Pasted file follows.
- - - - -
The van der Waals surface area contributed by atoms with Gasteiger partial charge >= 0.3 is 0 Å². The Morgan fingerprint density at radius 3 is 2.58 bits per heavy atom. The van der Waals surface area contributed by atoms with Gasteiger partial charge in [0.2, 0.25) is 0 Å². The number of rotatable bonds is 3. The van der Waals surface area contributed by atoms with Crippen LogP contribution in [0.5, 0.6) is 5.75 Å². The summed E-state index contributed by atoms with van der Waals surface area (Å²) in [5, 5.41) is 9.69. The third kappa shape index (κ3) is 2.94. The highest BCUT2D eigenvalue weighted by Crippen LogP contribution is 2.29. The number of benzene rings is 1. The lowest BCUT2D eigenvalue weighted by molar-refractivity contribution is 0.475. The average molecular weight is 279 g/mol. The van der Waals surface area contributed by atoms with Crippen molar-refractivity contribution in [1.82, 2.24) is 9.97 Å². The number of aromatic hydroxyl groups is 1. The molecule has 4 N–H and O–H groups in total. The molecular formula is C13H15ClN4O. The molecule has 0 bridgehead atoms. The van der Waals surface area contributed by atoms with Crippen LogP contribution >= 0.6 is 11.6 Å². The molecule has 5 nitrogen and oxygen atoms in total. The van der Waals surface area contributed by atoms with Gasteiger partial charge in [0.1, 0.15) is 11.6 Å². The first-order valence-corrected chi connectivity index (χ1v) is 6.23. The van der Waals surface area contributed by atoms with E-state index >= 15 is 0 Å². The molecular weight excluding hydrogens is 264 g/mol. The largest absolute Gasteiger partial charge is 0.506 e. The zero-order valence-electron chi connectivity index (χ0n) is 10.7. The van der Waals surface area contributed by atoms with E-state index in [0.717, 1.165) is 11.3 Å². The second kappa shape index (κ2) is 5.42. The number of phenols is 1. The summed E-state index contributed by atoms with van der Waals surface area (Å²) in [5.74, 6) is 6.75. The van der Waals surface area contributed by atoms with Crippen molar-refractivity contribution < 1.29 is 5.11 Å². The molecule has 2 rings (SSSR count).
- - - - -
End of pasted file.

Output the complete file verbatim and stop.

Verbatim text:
The van der Waals surface area contributed by atoms with Gasteiger partial charge >= 0.3 is 0 Å². The Morgan fingerprint density at radius 3 is 2.58 bits per heavy atom. The van der Waals surface area contributed by atoms with Gasteiger partial charge in [0.2, 0.25) is 0 Å². The number of rotatable bonds is 3. The van der Waals surface area contributed by atoms with Crippen LogP contribution in [0.5, 0.6) is 5.75 Å². The summed E-state index contributed by atoms with van der Waals surface area (Å²) in [5, 5.41) is 9.69. The third kappa shape index (κ3) is 2.94. The highest BCUT2D eigenvalue weighted by Crippen LogP contribution is 2.29. The number of benzene rings is 1. The lowest BCUT2D eigenvalue weighted by molar-refractivity contribution is 0.475. The average molecular weight is 279 g/mol. The van der Waals surface area contributed by atoms with Crippen molar-refractivity contribution in [1.82, 2.24) is 9.97 Å². The number of aromatic hydroxyl groups is 1. The molecule has 4 N–H and O–H groups in total. The molecular formula is C13H15ClN4O. The molecule has 0 bridgehead atoms. The van der Waals surface area contributed by atoms with Crippen LogP contribution >= 0.6 is 11.6 Å². The molecule has 5 nitrogen and oxygen atoms in total. The van der Waals surface area contributed by atoms with Gasteiger partial charge in [0.1, 0.15) is 11.6 Å². The first-order valence-corrected chi connectivity index (χ1v) is 6.23. The van der Waals surface area contributed by atoms with E-state index >= 15 is 0 Å². The molecular weight excluding hydrogens is 264 g/mol. The largest absolute Gasteiger partial charge is 0.506 e. The zero-order valence-electron chi connectivity index (χ0n) is 10.7. The van der Waals surface area contributed by atoms with E-state index in [0.717, 1.165) is 11.3 Å². The second kappa shape index (κ2) is 5.42. The number of phenols is 1. The summed E-state index contributed by atoms with van der Waals surface area (Å²) in [5.74, 6) is 6.75. The van der Waals surface area contributed by atoms with Crippen molar-refractivity contribution < 1.29 is 5.11 Å². The molecule has 2 rings (SSSR count).